NRAO First Wave Completed 20 Weeks of Amateur Radio Learning Program for BIPOC and LGBTQIA+ Learners

Jesse Alexander WB2IFS, Ham Radio and the EMS Project Lead, and three learners from the Wave 1 cohort at the citizen science conference
Credit: Photo, ARRL The National Association for Amateur Radio

Following a grant from Amateur Radio Digital Communications (ARDC), the National Science Foundation‘s (NSF’s) National Radio Astronomy Observatory (NRAO) launched a two-year project to engage BIPOC and LGBTQIA+ learners in learning about the electromagnetic spectrum and discovering the excitement of ham radio. The project, Exploring the Electromagnetic Spectrum (EMS) with Amateur Radio, offered its first learner-facing training in January 2023.

The Ham Radio and the EMS project goal is to introduce learners to the EMS and radio technologies by developing a scalable, shareable curriculum on NRAO’s broader impacts-focused SuperKnova learning platform. The curriculum provides hands-on activities to deepen subject knowledge and strengthen learners’ STEM identity while supporting  the attainment of Technician and General Class Amateur Radio Licenses. Additionally, cohort-building exercises and networking with various NRAO staff were prioritized to build comfort, trust, and confidence within the cohort.

The Wave 1 cohort completed the 20-week Technician’s license course, and five learners successfully passed the Technician’s Class license exam. Three of these newly licensed amateurs are continuing in the summer General upgrade class. General Class licenses will provide these learners with greater privileges and access to the amateur radio portions of the EMS. 

Support for this first cohort continues in numerous ways, including reimbursements for membership to local clubs and the American Radio Relay League (ARRL); networking on “Harriet’s Observatory”, a virtual amateur radio club on Discord; virtual office hours with instructors upon request; and hand-on activities related to amateur radio and the use of the EMS. 

Planning for the Wave 2 cohort is in progress, and it will use feedback from the first cohort of learners to improve the program. The Ham Radio and the EMS project has just finished recruitment, made offers to learners, and learners have accepted. The Wave 2 cohort will have 18 learners from across the US. Early support and engagement with amateur radio can create pathways for learners toward future STEM careers and introduce them to a lifelong, rewarding hobby.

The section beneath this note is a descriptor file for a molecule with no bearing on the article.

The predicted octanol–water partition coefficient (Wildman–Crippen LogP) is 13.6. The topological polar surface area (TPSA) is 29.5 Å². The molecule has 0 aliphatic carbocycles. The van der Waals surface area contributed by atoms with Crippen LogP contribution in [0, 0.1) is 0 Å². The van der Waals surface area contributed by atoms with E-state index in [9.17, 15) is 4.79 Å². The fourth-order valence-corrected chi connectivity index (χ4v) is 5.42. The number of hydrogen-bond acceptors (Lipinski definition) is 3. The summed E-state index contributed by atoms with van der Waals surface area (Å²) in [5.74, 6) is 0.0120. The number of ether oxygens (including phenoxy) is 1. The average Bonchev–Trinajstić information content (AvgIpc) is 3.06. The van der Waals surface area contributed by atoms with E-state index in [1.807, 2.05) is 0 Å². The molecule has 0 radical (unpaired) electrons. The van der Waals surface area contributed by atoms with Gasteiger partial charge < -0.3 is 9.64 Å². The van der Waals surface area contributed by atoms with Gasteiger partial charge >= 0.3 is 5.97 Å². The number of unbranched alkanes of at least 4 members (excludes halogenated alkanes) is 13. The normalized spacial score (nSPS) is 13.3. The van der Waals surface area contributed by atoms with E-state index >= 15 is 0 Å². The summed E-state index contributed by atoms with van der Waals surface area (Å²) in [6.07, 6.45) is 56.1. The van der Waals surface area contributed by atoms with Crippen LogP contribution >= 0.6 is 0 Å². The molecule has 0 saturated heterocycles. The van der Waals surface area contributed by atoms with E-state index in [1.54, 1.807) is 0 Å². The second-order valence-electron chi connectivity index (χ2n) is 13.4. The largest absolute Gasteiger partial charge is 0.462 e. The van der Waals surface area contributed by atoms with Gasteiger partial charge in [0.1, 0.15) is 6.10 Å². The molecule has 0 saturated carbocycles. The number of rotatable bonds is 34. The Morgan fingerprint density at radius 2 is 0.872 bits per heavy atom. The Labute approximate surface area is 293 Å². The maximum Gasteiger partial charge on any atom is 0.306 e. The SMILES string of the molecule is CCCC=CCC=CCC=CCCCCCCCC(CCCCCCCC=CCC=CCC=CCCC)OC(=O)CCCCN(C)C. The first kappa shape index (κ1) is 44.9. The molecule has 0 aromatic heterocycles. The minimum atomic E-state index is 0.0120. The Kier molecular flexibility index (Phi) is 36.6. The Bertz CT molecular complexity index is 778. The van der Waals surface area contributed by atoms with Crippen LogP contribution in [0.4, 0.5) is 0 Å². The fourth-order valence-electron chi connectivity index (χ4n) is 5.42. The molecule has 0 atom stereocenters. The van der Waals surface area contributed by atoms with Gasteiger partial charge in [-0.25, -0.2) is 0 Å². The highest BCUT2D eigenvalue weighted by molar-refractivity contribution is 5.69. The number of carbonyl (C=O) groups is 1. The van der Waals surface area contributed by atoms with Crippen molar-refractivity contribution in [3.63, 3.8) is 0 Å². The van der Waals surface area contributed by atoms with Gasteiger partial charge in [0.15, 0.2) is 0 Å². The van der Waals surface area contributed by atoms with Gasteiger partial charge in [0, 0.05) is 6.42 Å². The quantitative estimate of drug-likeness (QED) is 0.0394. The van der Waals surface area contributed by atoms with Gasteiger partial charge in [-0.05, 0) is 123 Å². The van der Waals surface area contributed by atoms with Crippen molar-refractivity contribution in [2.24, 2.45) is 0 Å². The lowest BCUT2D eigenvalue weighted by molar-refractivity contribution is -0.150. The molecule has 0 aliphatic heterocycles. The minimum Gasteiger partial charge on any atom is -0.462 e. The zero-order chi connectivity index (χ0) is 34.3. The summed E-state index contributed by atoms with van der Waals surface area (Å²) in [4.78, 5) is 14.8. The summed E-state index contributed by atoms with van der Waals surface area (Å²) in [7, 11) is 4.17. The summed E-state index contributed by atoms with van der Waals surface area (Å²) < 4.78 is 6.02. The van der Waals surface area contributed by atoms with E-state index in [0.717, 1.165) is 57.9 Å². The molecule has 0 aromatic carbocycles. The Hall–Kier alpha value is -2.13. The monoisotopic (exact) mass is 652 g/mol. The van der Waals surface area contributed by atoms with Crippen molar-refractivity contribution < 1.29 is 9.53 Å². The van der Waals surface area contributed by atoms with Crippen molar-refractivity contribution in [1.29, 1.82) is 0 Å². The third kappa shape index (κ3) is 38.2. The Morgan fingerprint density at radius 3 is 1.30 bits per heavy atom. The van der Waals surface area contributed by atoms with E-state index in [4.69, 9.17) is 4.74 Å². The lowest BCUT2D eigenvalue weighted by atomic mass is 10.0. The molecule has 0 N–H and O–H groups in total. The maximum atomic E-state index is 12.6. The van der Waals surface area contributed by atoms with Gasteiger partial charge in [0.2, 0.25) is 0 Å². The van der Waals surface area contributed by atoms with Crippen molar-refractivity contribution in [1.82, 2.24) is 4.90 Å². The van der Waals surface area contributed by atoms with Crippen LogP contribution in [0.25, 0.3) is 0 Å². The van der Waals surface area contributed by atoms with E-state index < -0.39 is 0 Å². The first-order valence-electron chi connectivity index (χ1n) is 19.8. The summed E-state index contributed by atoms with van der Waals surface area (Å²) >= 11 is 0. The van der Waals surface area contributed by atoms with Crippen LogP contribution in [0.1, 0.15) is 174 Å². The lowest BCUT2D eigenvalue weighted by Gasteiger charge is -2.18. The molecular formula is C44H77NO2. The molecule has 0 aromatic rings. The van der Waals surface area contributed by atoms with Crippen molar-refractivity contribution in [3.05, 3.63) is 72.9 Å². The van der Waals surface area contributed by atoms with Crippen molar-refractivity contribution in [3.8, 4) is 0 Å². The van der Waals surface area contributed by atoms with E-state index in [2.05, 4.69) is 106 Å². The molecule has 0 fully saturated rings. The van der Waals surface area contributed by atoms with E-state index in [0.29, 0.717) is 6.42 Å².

The $315,123 ARDC grant includes support for developing curricula that will be freely available to school groups, community clubs, and educational institutions. This curriculum is set to be available next year. 

To learn more about the EMS/Ham Radio Project, please visit


About NRAO

The National Radio Astronomy Observatory (NRAO) is a facility of the National Science Foundation (NSF), operated under cooperative agreement by Associated Universities, Inc. Furthering NSF’s mission to advance the progress of science, the NRAO enables research into the Universe at radio wavelengths and provides world-class telescopes, instrumentation, and expertise to the scientific community. NRAO’s mission includes a commitment to broader, equitable, inclusive participation in science and engineering, training the next generation of scientists and engineers, and promoting astronomy to foster a more scientifically literate society. NRAO operates three research facilities: the Atacama Large Millimeter/submillimeter Array (ALMA), the Karl G. Jansky Very Large Array (VLA), and the Very Long Baseline Array (VLBA), which are available for use by scientists from around the globe, regardless of institutional or national affiliation. NRAO welcomes applicants who bring diverse and innovative dimensions to the Observatory and to the field of radio astronomy. For more information about NRAO, go to


About ARDC

Amateur Radio Digital Communications (ARDC) is a California-based foundation with roots in amateur radio and the technology of internet communication. The organization got its start by managing the AMPRNet address space, which is reserved for licensed amateur radio operators worldwide. Additionally, ARDC makes grants to projects and organizations that follow amateur radio’s practice and tradition of technical experimentation in both amateur radio and digital communication science. Such experimentation has led to advances that benefit the general public, including the development of the mobile phone and wireless internet technology. ARDC envisions a world where all such technology is available through open source hardware and software, and where anyone has the ability to innovate upon it. To learn more about ARDC, please visit


Media Contact:


Jill Malusky 

Public Information & News Manager, NRAO



Rebecca Key, KO4KVG

ARDC Communications Manager


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